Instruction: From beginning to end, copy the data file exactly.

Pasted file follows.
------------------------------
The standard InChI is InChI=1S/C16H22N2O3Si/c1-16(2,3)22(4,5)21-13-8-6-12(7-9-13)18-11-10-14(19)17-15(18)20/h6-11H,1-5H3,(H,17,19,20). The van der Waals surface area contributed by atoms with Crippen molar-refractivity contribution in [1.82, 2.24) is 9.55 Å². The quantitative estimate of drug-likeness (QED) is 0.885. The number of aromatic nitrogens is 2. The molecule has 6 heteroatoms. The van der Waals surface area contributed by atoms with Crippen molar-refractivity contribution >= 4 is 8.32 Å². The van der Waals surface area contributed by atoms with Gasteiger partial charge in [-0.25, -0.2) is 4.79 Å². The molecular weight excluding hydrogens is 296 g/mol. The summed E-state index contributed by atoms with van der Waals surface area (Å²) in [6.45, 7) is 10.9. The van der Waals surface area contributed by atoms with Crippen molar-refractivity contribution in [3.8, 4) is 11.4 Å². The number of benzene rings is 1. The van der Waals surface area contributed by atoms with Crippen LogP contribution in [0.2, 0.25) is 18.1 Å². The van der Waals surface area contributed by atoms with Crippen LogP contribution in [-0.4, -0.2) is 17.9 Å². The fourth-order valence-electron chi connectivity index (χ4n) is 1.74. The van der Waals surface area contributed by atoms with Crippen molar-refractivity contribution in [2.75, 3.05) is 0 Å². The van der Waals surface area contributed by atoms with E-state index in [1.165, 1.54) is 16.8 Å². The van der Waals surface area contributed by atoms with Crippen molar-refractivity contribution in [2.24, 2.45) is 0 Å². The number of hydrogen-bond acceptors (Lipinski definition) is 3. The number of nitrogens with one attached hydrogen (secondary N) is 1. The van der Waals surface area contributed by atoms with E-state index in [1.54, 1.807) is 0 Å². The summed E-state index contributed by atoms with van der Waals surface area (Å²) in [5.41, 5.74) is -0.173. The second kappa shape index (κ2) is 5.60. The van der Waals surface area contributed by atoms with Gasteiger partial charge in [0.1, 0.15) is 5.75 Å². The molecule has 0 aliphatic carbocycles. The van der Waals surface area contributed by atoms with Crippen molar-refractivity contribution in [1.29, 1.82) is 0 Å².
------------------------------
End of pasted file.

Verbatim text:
The standard InChI is InChI=1S/C16H22N2O3Si/c1-16(2,3)22(4,5)21-13-8-6-12(7-9-13)18-11-10-14(19)17-15(18)20/h6-11H,1-5H3,(H,17,19,20). The van der Waals surface area contributed by atoms with Crippen molar-refractivity contribution in [1.82, 2.24) is 9.55 Å². The quantitative estimate of drug-likeness (QED) is 0.885. The number of aromatic nitrogens is 2. The molecule has 6 heteroatoms. The van der Waals surface area contributed by atoms with Crippen molar-refractivity contribution >= 4 is 8.32 Å². The van der Waals surface area contributed by atoms with Gasteiger partial charge in [-0.25, -0.2) is 4.79 Å². The molecular weight excluding hydrogens is 296 g/mol. The summed E-state index contributed by atoms with van der Waals surface area (Å²) in [6.45, 7) is 10.9. The van der Waals surface area contributed by atoms with Crippen molar-refractivity contribution in [3.8, 4) is 11.4 Å². The number of benzene rings is 1. The van der Waals surface area contributed by atoms with Crippen LogP contribution in [0.2, 0.25) is 18.1 Å². The van der Waals surface area contributed by atoms with Crippen LogP contribution in [-0.4, -0.2) is 17.9 Å². The fourth-order valence-electron chi connectivity index (χ4n) is 1.74. The van der Waals surface area contributed by atoms with Crippen molar-refractivity contribution in [2.75, 3.05) is 0 Å². The van der Waals surface area contributed by atoms with E-state index in [1.165, 1.54) is 16.8 Å². The van der Waals surface area contributed by atoms with Crippen molar-refractivity contribution in [2.24, 2.45) is 0 Å². The number of hydrogen-bond acceptors (Lipinski definition) is 3. The number of nitrogens with one attached hydrogen (secondary N) is 1. The van der Waals surface area contributed by atoms with E-state index in [1.54, 1.807) is 0 Å². The summed E-state index contributed by atoms with van der Waals surface area (Å²) in [5.41, 5.74) is -0.173. The second kappa shape index (κ2) is 5.60. The van der Waals surface area contributed by atoms with Gasteiger partial charge in [0.1, 0.15) is 5.75 Å². The molecule has 0 aliphatic carbocycles. The van der Waals surface area contributed by atoms with Crippen molar-refractivity contribution in [1.29, 1.82) is 0 Å².